Underground Heat Distribution Systems
How To Protect A System
Specifications are the only way a designing mechanical engineer can be assured the final project
will have met his required standards and be of the
quality the owner bought.
Three major elements make up an underground
heat distribution system: an inner pipe to convey
steam, high temperature hot water, chilled water,
condensate, etc., (type and size depending upon
project requirements); the insulating of the inner
pipe to minimize heat loss; and the outer casing to
protect the insulation and inner pipe.
The outer casing has to be specified in such a way
that it will provide positive protection against moisture entrance and accumulation. Saturated insula-
Testing welded joints by applying a soap solution with the casing
under 25 p.s.j.g.
tion, of course, equals low efficiency. Moisture, pres-
ent constantly in buried pipe, accelerates corrosive
action which is amplified in acidic and electrolytic
To be positively leak tight the casing must be
tested air tight. The engineer should specify a 25
p.s.i.g. air test on the casting for two consecutive
hours without a drop in pressure.
In order to prevent accumulation of moisture, the
casing should be specified with a smooth interior.
Impact from above and earth back fill weight is
a problem the engineer resolves by specifying a 14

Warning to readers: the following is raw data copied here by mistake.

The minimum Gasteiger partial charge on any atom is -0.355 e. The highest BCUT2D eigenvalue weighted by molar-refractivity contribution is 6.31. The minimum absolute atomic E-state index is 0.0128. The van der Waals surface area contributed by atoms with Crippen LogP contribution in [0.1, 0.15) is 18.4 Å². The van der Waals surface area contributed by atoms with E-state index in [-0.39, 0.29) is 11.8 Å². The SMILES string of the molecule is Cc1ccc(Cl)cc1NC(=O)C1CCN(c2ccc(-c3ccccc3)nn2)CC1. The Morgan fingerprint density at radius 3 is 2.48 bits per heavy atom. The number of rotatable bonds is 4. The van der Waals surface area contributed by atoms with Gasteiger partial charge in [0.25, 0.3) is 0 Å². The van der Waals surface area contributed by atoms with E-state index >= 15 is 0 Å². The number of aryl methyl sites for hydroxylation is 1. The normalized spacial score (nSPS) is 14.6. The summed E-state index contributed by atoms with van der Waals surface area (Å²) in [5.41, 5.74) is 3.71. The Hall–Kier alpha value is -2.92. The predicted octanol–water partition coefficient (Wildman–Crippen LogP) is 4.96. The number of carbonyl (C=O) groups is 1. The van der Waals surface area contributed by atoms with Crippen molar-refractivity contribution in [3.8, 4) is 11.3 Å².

gauge steel casing with a spiral lockseam for added
Now knowing that his casing is impact and water
proof he protects the casing by specifying an anticorrosive compound that will withstand a 15,000
volt spark test and have a permeability of .05 perms
With the casing and joints sealed leak tight and
protected against electrolysis and sub-soil acids he
needs only one bit of ...
Any system should be selected with .this thought
"That some moisture will find a way into the system such as a rain storm prior to installation."
Therefore, to protect the system against any moisture that may get inside prior to final assembly, he
specifies "that an annular uninterrupted air space
must run the entire length of the system." With this
feature and openings at ends of casing for draining
and venting, he can force ventilate the system and
dry it out. By necessity, the insulation must, of
course, have an insoluble binder and be capable of
returning to its original insulating efficiency when
dry, even after a thorough saturation.
For a free 24 page catalog with facts and figures
for designing and specifying underground heat distribution systems, write: E. B. Kaiser Co., 2114
W. Lake Ave., P. O. Box 47, Glenview, Illinois.
rr• •• for highest quality"